Monday, February 16, 2015

Jupiter Ascending

Alternate Title:  What Goes Up...

One sentence synopsis:    A girl from Earth is kidnapped into a universe of dynastic politics after being identified as the re-incarnation of an interstellar queen.

Things Havoc liked:  Back in 2012, I saw one of the greatest films I have ever encountered, a sweeping, epic opus that went by the name of Cloud Atlas. I loved Cloud Atlas so much that I broke my own review structure when it came time to talk about it, gushing in barely-coherent ramblings about the tapestry of history and the connections between people, or some such. So much did I adore this film, in fact, that I swore then and there that whatever its creators, the Matrix-directing Wachowski siblings, created next, I would, without question, see it, for they had earned as much by presenting something that filled with amazement and wonder. And now here we are, two and a half years later, and what have they given me? Jupiter Ascending. And true to my word, I have seen it.

So what can be said in this movie's favor? Well for starters, the film is absolutely gorgeous. The term "visual director" is one that I've never had much use for (are there non-visual directors out there somewhere?) but if ever it applied to anyone, the Wachowskis would be a strong candidate (as would Wes Anderson). Space in this film is on display in its full Kubrickian majesty, with spaceships and space stations comprised not of the customary phallic or gun-encrusted fare from many modern space films, but spires and sails and organic-looking spindles that waft through the void like the fins of some enormous interstellar whale. The effect is so over-elaborate as to become almost hypnotic, a design archetype that seems to be drawn less from standard movie science fiction, and more from the mysterious and fantastical side of the genre, from sources like Dune or the Barsoom cycle or Warhammer 40,000, with cathedrals of light embossed and imbued with every conceivable enhancement and artistry. The effect is not restricted to outer space either, as scenery, costuming, and everything else positively drips with opulence, hinting at the power, the age, and the decadence of the immense world that the Wachowskis are trying to set before us.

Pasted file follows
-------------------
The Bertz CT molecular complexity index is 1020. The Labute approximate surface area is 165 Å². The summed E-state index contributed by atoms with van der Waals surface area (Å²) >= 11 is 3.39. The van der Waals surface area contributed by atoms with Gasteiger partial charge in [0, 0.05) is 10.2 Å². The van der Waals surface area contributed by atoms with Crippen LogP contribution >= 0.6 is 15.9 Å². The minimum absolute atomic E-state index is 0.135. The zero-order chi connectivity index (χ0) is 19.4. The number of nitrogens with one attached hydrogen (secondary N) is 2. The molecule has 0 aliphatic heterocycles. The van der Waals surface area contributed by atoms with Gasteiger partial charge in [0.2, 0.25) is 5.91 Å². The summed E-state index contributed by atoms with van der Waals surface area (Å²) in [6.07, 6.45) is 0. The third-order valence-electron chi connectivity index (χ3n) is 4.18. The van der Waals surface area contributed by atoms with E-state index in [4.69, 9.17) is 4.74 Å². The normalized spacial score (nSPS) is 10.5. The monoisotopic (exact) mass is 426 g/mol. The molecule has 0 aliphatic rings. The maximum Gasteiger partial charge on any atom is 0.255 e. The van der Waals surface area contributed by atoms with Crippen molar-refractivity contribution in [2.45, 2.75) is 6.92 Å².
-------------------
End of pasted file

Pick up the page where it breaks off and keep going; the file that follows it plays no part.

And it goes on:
Things Havoc disliked:  As such, it's a great pity that the movie sucks.

Do not mistake, this movie sucks. Hard. It sucks for reasons both familiar and alien, but it sucks all the same, a massive, bloated, festering pile of a movie that despite some interesting ideas, is nothing more than a waste of time. Why is it a waste of time, you ask? Well that answer is rather unfortunately complicated, but it's probably best to begin with Mila Kunis.